In the Moment

April 03, 2022  •  1 Comment

Can you picture fragrance? Can a camera capture bouquet? Can a painter express aroma? Can a writer describe a smell so vividly that your nose begins to agree with words? 

The gospel lesson for the Fifth Sunday of Lent, John 12:1-8, opens with a celebratory feast. Martha, Mary, and Lazarus host Jesus for a meal of gratitude. Apparently, the reason for the gathering was to honor Jesus who had raised Lazarus from the dead. I can't imagine anything that would exceed the joy of this family having their brother come back to life. We know grief and sorrow. We have stood in the cemetery to remember dear friends and beloved family members. So, to have all that reversed by resurrection is startling joy. Mary performs the traditional welcome for a guest by cleaning the traveler's dusty feet. Here she goes further by using expensive nard to anoint the feet of Jesus and to wipe his feet with her hair. The passage notes that the house was filled with the fragrance of the perfume. Can you smell it?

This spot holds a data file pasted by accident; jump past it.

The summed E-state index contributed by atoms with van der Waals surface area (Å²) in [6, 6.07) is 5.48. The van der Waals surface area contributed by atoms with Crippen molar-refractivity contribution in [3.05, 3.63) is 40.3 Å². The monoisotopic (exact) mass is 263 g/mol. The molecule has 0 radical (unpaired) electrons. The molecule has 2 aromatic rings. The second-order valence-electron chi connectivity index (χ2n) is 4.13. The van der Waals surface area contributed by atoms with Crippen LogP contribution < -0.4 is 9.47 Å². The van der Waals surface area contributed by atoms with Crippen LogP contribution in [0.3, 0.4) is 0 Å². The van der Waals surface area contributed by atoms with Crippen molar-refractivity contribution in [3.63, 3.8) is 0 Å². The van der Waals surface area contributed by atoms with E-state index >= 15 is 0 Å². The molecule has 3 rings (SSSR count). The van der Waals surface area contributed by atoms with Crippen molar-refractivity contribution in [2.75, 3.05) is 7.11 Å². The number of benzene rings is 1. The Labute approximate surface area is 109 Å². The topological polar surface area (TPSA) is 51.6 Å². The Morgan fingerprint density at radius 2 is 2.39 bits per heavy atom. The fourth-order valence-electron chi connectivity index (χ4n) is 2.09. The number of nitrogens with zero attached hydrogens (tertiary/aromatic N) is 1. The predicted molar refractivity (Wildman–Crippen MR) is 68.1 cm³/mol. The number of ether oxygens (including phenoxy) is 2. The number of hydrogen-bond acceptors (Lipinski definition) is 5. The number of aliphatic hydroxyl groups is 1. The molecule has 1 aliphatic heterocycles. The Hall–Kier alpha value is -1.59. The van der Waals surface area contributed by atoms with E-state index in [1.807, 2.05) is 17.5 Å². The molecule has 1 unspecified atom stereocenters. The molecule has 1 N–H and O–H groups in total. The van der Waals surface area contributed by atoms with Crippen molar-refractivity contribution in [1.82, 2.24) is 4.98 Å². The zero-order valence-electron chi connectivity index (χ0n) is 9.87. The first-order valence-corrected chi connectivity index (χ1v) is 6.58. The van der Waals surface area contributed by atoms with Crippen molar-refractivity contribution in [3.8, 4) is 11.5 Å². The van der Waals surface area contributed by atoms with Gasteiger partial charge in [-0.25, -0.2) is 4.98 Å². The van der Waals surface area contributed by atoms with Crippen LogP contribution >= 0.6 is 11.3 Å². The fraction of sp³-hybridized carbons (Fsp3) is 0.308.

And Judas spoils the moment of welcome with a rude outburst. Judas was a guest in the house and complains that this perfume that Mary used on the feet of Jesus was worth a year's wages of a laborer. Was that an exaggeration? That's incredibly expensive perfume. What in the world must that fragrance smell like? And Judas insults them all by saying it was wasteful to anoint Jesus in this happy moment. Or was Judas just acting out all of his deep-seated objections to the direction of the mission of Jesus and couching it in the words of charity? I hear a message of shame that stinks up the gathering. I want to sit at that table in that fragrant room and ponder what is about to happen, caught between the joy of the host family and the foreboding of the coming betrayal by Judas. I think this scene captures much of our meditation during Lent. 


Comments

Steve Bryant(non-registered)
I love the way you picture the story. Washing Jesus' feet was what Mary would have done anyway, as was the custom, but she uses the expensive oil instead of water. Oil that may have been intended for Lazarus. And what really stinks in that moment, in contrast to the fragrance of Mary's love and gratitude, is Judas' attitude and behavior. I love that. I wish we'd read this way of seeing the story in class.
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